A common question from anyone who has student loans is “Do student loans affect your credit?” The answer is that student loans do affect your credit score and credit report, just as any loan does. The same information that’s reported for other types of loans is reported to the credit bureaus on student loans. This includes the total amount owed, your monthly payment amount, and your payment history.
Establishing a Good Payment History
If your student loan is the only debt you’ve ever had, it gives you an opportunity to establish a good payment history. Your credit report is meant to reflect your creditworthiness. When you pay your student loan payments on or before the due date, it can help you to establish a history of making payments on time.
Missed Payments on Student Loans
Missing payments on a student loan can hurt your credit just as much as missing a mortgage payment, personal loan payment, or credit card payment. For private student loans, as soon as there’s a payment that’s 30 days or more past the due date, it can be reported to the credit bureau. For federal student loans, they may wait 90 days before reporting that you were past due.
Once a 30-day late payment has been reported, it remains on your credit report for seven years. If you miss multiple payments on this type of loan, it will cause serious damage to your credit. Another thing to keep in mind is that student loans are often reported as separate loans for each semester. While you might be making a single lump-sum payment, missing just one payment will show on your credit report as a missed payment on multiple loans.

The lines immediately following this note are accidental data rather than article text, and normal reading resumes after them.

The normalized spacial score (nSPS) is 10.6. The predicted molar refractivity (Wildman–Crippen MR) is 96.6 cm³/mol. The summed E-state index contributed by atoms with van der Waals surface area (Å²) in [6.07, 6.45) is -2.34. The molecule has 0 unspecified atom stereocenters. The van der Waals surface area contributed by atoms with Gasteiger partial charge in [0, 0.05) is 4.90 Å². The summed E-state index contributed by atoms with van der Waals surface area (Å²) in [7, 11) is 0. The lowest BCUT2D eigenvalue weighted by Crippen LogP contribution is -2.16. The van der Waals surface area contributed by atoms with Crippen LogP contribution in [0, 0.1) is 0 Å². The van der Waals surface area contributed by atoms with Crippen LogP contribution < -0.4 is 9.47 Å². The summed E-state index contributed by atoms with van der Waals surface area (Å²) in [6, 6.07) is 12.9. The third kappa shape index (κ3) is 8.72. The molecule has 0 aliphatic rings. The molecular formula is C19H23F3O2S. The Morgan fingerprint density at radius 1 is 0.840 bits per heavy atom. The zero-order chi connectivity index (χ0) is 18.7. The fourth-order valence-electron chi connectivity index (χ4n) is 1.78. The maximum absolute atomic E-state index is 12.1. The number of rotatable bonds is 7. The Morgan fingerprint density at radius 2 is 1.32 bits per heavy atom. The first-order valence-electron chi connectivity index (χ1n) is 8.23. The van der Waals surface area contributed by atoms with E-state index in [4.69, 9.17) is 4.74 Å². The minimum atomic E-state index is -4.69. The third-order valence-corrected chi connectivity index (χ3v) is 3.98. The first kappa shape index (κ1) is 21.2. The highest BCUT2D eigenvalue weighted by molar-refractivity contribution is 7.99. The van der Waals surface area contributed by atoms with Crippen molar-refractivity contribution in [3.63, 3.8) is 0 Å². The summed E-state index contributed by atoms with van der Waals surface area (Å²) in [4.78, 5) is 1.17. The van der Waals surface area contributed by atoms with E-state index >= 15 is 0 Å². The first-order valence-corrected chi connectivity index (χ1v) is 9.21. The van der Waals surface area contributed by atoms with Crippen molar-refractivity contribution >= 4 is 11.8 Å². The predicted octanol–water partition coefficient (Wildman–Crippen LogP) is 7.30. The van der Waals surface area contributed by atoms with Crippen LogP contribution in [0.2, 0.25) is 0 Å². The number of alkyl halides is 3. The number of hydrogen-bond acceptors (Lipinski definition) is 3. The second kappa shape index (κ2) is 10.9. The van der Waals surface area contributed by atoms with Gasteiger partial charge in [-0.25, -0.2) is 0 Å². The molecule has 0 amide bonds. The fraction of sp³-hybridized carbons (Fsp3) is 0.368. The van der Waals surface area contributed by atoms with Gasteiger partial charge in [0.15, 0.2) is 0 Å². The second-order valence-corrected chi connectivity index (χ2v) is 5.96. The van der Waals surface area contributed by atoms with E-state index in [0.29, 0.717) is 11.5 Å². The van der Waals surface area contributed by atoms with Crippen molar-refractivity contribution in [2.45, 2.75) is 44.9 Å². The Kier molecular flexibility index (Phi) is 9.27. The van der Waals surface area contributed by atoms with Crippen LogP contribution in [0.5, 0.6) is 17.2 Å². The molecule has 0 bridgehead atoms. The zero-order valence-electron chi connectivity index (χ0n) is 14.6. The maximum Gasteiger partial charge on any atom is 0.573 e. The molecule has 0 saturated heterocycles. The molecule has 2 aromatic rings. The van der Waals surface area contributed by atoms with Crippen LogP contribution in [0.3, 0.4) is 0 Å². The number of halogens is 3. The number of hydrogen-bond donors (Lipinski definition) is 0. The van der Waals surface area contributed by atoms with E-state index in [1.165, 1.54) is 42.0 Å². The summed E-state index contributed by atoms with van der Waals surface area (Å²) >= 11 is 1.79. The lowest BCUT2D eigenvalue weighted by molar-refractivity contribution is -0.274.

What if You Can’t Pay Your Student Loans?
If you’re having financial problems and can’t pay your student loans, don’t just ignore them. The more past due any bill is, the more it can hurt your credit. There may be options that can help you for both private student loans and federal student loans such as deferment, a modified payment plan, or contacting the servicer to see what other options may be available. For federal student loans, you may be able to obtain an income-driven repayment plan.
It’s always better to contact your creditor if you think you’re not going to be able to make a payment when it’s due before you actually miss a payment. Your lender will let you know what options are available that can help you avoid defaulting on your loan.
Make Sure Student Loans Are Reporting Correctly
It’s important to make sure that any money you’ve borrowed is being correctly reported to the credit bureaus. A surprising number of people report inaccuracies on their credit reports, and if your lender reports a payment as past-due that was paid on time, it can harm your credit.
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